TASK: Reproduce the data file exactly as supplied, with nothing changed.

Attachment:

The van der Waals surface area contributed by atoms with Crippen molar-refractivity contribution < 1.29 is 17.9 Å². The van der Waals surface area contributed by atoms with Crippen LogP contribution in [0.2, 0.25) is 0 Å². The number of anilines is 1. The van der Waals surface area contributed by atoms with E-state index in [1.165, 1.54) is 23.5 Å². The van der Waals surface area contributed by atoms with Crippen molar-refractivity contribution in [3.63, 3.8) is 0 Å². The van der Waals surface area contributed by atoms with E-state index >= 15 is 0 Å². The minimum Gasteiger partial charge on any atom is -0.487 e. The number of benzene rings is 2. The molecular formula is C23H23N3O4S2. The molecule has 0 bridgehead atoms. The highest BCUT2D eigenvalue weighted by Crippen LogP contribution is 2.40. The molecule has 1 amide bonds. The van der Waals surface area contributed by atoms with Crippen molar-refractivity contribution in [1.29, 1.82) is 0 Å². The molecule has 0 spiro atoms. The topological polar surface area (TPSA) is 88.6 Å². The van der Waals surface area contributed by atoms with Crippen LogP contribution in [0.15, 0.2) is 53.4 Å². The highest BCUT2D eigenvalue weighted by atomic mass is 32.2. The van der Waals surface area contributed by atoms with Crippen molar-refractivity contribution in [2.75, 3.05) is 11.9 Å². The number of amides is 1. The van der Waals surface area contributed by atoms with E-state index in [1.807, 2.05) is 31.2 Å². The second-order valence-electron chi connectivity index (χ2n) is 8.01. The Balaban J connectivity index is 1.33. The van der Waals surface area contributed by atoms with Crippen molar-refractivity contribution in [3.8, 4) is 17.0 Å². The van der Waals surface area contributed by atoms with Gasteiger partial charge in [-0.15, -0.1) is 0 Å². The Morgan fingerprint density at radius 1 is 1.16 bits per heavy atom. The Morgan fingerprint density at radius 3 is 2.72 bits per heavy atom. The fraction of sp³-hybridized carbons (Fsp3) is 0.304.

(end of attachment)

The van der Waals surface area contributed by atoms with Crippen molar-refractivity contribution < 1.29 is 17.9 Å². The van der Waals surface area contributed by atoms with Crippen LogP contribution in [0.2, 0.25) is 0 Å². The number of anilines is 1. The van der Waals surface area contributed by atoms with E-state index in [1.165, 1.54) is 23.5 Å². The van der Waals surface area contributed by atoms with Crippen molar-refractivity contribution in [3.63, 3.8) is 0 Å². The van der Waals surface area contributed by atoms with E-state index >= 15 is 0 Å². The minimum Gasteiger partial charge on any atom is -0.487 e. The number of benzene rings is 2. The molecular formula is C23H23N3O4S2. The molecule has 0 bridgehead atoms. The highest BCUT2D eigenvalue weighted by Crippen LogP contribution is 2.40. The molecule has 1 amide bonds. The van der Waals surface area contributed by atoms with Crippen molar-refractivity contribution in [1.29, 1.82) is 0 Å². The molecule has 0 spiro atoms. The topological polar surface area (TPSA) is 88.6 Å². The van der Waals surface area contributed by atoms with Crippen LogP contribution in [0.15, 0.2) is 53.4 Å². The highest BCUT2D eigenvalue weighted by atomic mass is 32.2. The van der Waals surface area contributed by atoms with Crippen molar-refractivity contribution in [2.75, 3.05) is 11.9 Å². The number of amides is 1. The van der Waals surface area contributed by atoms with E-state index in [1.807, 2.05) is 31.2 Å². The second-order valence-electron chi connectivity index (χ2n) is 8.01. The Balaban J connectivity index is 1.33. The van der Waals surface area contributed by atoms with Crippen molar-refractivity contribution in [3.8, 4) is 17.0 Å². The van der Waals surface area contributed by atoms with Gasteiger partial charge in [-0.15, -0.1) is 0 Å². The Morgan fingerprint density at radius 1 is 1.16 bits per heavy atom. The Morgan fingerprint density at radius 3 is 2.72 bits per heavy atom. The fraction of sp³-hybridized carbons (Fsp3) is 0.304.